Our Browser Conversation tomorrow, at the usual time of 10am PT / 1pm ET / 6pm GMT, is with literary non-fiction writer Cal Flyn, author of Islands of Abandonment and Thicker Than Water. Please reserve your spot at thebrowser.com/conversations, and feel free to share with friends who would be interested.
Vox | YouTube | 17th February 2021
While normal lamps are too weak to illuminate the dark seas, Fresnel lenses use prisms to focus and magnify their light into a powerful beam—and they happen to be one of our most beautiful inventions. "Colored panels, or even colored flames, could make lights more distinct. Some got huge: a first-order Fresnel was three meters tall" (8m 11s)
The Writer's Bloc | YouTube | 8th February 2021
Why doesn't a character need a face? Because "far too much emphasis is placed on the spoken word as a character-building tool"; action is really what allows us to connect (and one does not need a face to act!). They can be faceless in a more metaphorical sense, too: "raging asshole characters work because our biggest inroad to empathy is to see our own flaws and ambitions" in others (24m 47s)
J.J. McCullough | YouTube | 13th February 2021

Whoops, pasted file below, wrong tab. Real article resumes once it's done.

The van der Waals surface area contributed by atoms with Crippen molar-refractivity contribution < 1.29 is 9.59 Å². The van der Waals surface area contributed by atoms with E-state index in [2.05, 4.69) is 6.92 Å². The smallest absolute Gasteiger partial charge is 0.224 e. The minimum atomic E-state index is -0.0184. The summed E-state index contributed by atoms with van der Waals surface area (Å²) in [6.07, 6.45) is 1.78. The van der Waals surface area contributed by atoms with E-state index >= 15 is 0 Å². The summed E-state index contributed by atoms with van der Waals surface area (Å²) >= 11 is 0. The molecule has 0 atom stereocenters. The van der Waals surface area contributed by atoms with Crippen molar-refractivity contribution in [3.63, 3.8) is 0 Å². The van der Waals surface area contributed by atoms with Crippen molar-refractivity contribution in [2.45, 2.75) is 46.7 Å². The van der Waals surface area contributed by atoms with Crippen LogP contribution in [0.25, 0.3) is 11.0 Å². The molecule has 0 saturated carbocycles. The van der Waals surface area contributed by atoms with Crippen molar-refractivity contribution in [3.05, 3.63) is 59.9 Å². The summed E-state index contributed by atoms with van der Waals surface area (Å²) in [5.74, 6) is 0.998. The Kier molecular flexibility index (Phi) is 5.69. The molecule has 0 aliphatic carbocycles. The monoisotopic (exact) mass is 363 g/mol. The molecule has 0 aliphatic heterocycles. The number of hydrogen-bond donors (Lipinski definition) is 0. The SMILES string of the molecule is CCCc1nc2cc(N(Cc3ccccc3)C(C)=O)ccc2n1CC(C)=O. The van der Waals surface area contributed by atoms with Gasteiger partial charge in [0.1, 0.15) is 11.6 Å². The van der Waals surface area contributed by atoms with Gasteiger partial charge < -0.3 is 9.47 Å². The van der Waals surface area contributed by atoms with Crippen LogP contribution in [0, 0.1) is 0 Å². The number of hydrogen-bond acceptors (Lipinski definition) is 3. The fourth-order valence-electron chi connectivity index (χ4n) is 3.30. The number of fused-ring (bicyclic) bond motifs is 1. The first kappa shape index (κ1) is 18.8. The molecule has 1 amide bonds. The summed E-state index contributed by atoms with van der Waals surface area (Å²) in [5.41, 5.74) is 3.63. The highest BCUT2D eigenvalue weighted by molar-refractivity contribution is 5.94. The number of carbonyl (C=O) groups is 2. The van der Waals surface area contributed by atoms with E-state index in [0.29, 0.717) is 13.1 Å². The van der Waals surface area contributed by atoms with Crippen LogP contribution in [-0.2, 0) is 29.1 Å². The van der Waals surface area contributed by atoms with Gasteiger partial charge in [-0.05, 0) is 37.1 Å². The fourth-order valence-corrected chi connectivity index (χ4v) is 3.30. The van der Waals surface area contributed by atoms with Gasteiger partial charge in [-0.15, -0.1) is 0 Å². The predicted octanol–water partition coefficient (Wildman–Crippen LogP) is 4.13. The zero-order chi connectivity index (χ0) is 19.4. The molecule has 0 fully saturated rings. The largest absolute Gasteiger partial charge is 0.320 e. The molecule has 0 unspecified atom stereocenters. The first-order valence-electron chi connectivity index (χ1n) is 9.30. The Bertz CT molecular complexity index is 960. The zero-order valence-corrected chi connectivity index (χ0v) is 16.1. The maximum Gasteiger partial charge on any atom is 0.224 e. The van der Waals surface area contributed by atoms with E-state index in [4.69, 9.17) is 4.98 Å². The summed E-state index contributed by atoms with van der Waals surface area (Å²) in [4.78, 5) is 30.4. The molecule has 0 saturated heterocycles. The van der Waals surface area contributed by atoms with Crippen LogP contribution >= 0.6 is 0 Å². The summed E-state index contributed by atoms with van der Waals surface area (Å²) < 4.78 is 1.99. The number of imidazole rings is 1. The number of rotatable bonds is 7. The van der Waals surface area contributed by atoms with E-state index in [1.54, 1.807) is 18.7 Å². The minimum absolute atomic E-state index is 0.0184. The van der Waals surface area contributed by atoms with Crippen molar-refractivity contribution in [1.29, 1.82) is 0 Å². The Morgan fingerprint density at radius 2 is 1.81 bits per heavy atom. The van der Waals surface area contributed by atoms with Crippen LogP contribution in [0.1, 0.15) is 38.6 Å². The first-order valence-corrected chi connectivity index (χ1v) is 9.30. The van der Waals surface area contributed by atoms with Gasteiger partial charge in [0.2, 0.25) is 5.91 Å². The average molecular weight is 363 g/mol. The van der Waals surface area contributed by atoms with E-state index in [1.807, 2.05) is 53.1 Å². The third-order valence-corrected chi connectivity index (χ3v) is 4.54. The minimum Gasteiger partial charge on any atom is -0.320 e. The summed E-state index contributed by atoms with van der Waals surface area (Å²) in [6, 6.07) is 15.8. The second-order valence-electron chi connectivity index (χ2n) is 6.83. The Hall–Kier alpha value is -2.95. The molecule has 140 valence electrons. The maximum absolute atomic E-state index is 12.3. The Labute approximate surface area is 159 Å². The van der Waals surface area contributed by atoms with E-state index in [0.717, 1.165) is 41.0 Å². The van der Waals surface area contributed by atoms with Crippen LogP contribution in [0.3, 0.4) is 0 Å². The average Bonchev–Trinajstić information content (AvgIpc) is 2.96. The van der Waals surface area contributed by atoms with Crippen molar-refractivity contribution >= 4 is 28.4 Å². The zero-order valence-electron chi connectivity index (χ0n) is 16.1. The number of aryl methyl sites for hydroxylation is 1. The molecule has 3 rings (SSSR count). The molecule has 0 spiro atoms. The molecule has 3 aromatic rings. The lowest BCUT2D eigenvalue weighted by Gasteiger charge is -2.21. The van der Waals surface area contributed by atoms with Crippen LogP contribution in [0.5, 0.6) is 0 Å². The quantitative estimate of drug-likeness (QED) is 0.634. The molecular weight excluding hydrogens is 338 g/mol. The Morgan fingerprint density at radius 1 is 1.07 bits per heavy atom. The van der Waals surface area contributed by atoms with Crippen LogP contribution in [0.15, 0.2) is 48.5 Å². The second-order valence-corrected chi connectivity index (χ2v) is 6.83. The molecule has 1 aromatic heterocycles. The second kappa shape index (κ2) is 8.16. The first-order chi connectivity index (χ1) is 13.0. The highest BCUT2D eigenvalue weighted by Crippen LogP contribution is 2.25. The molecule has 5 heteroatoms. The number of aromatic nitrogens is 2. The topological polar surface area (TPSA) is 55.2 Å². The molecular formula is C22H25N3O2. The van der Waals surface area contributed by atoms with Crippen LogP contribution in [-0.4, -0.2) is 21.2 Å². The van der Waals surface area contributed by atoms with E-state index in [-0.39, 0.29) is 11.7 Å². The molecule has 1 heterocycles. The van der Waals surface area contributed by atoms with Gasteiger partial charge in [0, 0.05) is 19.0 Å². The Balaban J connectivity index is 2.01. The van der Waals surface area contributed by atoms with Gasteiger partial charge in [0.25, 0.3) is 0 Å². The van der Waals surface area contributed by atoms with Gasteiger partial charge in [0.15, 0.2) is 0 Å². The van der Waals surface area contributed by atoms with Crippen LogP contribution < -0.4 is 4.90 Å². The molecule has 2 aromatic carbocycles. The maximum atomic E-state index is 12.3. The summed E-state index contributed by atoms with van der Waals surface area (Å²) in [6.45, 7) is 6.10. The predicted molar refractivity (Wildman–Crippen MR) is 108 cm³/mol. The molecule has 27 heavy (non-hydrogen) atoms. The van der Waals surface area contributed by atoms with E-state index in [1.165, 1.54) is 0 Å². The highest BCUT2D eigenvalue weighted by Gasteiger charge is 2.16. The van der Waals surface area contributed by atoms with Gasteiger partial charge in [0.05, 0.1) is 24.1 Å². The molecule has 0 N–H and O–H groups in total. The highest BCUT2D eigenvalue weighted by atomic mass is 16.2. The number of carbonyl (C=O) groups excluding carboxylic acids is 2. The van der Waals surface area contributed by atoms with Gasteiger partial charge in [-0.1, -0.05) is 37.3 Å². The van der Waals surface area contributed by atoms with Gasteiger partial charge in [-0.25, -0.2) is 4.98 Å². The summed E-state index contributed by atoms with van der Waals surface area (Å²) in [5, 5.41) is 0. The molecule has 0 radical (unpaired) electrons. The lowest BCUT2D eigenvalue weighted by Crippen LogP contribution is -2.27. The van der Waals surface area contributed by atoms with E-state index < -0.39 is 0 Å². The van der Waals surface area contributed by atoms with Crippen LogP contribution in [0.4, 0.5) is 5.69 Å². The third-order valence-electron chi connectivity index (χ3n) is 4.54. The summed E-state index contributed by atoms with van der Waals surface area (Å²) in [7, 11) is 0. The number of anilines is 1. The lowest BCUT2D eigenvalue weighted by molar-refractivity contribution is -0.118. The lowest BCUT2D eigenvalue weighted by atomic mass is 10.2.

Fascinating dive into children's books about politics and the questions they raise. For example, one kids' book on the Second World War describes Churchill and Hitler simply as two notable historical rivals with differing ideologies. Do we risk painting an inaccurate portrait of historical figures by adhering to a strict "no value-judgments" policy? (14m 53s)
Chicago Booth Review | YouTube | 17th February 2021
A field study found that Kenyan households were not willing to pay extra for a more energy-efficient stove even though it would save them money in the long run. But offering a three-month loan changed all of this: "access to credit was the primary driver for these households being willing to invest in energy-efficient upgrades" (5m 38s)
What would English sound like if it were phonetically consistent? (Answer: strange)
Bill Emmott, former editor-in-chief of The Economist and now co-director of the Global Commission for Post-Pandemic Policy, talks with Alex Tabarrok, Professor of Economics at George Mason University and co-author of the blog Marginal Revolution, about lessons learned from the pandemic so far and how societies can prepare for pandemics in future.
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